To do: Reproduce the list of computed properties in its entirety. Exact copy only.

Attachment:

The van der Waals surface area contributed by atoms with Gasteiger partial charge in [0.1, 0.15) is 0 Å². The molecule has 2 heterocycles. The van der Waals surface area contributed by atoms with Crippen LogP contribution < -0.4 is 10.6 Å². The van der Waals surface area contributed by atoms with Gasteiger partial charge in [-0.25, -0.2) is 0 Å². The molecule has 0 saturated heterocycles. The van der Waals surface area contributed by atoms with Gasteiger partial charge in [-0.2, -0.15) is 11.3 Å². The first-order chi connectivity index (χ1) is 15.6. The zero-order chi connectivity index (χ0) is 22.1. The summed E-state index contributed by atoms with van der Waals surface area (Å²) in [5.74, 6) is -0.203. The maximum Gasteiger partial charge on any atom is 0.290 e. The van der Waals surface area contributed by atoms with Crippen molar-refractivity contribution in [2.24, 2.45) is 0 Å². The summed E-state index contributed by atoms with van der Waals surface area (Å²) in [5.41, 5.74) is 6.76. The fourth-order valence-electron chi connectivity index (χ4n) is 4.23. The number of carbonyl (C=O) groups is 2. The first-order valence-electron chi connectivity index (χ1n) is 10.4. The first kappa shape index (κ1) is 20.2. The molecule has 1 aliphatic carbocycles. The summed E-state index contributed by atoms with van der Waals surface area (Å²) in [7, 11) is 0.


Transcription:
The van der Waals surface area contributed by atoms with Gasteiger partial charge in [0.1, 0.15) is 0 Å². The molecule has 2 heterocycles. The van der Waals surface area contributed by atoms with Crippen LogP contribution < -0.4 is 10.6 Å². The van der Waals surface area contributed by atoms with Gasteiger partial charge in [-0.25, -0.2) is 0 Å². The molecule has 0 saturated heterocycles. The van der Waals surface area contributed by atoms with Gasteiger partial charge in [-0.2, -0.15) is 11.3 Å². The first-order chi connectivity index (χ1) is 15.6. The zero-order chi connectivity index (χ0) is 22.1. The summed E-state index contributed by atoms with van der Waals surface area (Å²) in [5.74, 6) is -0.203. The maximum Gasteiger partial charge on any atom is 0.290 e. The van der Waals surface area contributed by atoms with Crippen molar-refractivity contribution in [2.24, 2.45) is 0 Å². The summed E-state index contributed by atoms with van der Waals surface area (Å²) in [5.41, 5.74) is 6.76. The fourth-order valence-electron chi connectivity index (χ4n) is 4.23. The number of carbonyl (C=O) groups is 2. The first-order valence-electron chi connectivity index (χ1n) is 10.4. The first kappa shape index (κ1) is 20.2. The molecule has 1 aliphatic carbocycles. The summed E-state index contributed by atoms with van der Waals surface area (Å²) in [7, 11) is 0.